Gamestorming – Brainstorming

In terms of making decisions one can quickly become overwhelmed, at any one time, by the volume of information flooding into ones mind. This is no fun! Especially when a step really does need to be made. For example: To move, or not to move? Send the children to this school, or the other school? Register with this doctor, or that doctor? To go into hospital, or sweat it out at home? Often one can have several impending decisions all competing for attention. With the consequence that even one small step becomes almost impossible.

It would seem that Benjamin Franklin, no less, devised his own practical, and possibly fun, solution for weighing up the pro’s and con’s of taking a particular step. Potentially multiple steps. What he devised for himself is now being talked about as gamestorming. I think I will give it a try.

When these difficult Cases occur, they are difficult chiefly because while we have them under Consideration all the Reasons pro and con are not present to the Mind at the same time; but sometimes one Set present themselves, and at other times another, the first being out of Sight. Hence the various Purposes or Inclinations that alternately prevail, and the Uncertainty that perplexes us.
Benjamin Franklin, described by him in a 1772 letter to Joseph Priestley.

Gamestorming Blog- Pro/Con List

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4 thoughts on “Gamestorming – Brainstorming”

  1. OK if it is an ‘either-or’ decision and it might work for three or four simultaneous options. But the question that comes up for me is ‘how often can we distil decisions into the form of such clear cut choices?’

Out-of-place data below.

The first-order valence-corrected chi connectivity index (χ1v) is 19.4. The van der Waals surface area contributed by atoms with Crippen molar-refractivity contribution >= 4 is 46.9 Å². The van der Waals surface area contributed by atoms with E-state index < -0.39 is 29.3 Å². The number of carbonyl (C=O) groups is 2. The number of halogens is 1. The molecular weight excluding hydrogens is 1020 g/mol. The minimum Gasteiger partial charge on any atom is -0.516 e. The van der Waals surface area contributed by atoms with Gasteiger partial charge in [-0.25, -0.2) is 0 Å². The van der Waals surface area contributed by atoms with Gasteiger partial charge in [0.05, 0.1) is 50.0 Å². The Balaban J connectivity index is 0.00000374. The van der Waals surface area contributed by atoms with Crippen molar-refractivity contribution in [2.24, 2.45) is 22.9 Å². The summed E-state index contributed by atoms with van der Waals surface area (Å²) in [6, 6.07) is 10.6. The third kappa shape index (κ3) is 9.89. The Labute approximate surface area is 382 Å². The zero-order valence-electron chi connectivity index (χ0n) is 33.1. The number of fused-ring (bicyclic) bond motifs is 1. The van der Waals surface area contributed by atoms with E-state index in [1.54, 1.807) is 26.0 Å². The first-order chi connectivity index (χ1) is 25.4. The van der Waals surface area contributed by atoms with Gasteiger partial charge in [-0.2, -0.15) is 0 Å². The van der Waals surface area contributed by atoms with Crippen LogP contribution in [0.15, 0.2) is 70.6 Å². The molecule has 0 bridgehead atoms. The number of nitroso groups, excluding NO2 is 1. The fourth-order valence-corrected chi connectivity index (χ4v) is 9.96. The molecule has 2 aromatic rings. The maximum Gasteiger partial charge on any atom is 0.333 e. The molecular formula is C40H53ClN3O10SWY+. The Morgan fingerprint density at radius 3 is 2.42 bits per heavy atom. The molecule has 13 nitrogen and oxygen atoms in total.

2. I often write a list of pros & cons of doing something plus the pros & cons of not doing it. It helps to clear my mind so that a decision can be made. The ones that make themselves are the best of course!
    However, I find the idea of “it doesn’t have to be either/or it can be both/and” really helpful.There are usually more options than we at first think. This doesn’t only apply to decision making but to understanding in lots of ways.

  3. And I like what you say in the second paragraph Angie. We so often hear, we must hear both sides of the story. As if there were _just_ two sides. Complexity is what we live with and the real tendency to come down on ‘a side’ really limits us and our actions.

    I’ve not tried the list as described. However I will. I may try what you do and have two lists…. I’ll report back when I have done it.

  4. Well not often Iain, however it is at least a start to gather in all the orbiting options. As Angie points out there is always the ‘this – AND’. If you get what I am saying. Give the ‘game’ a try why not.

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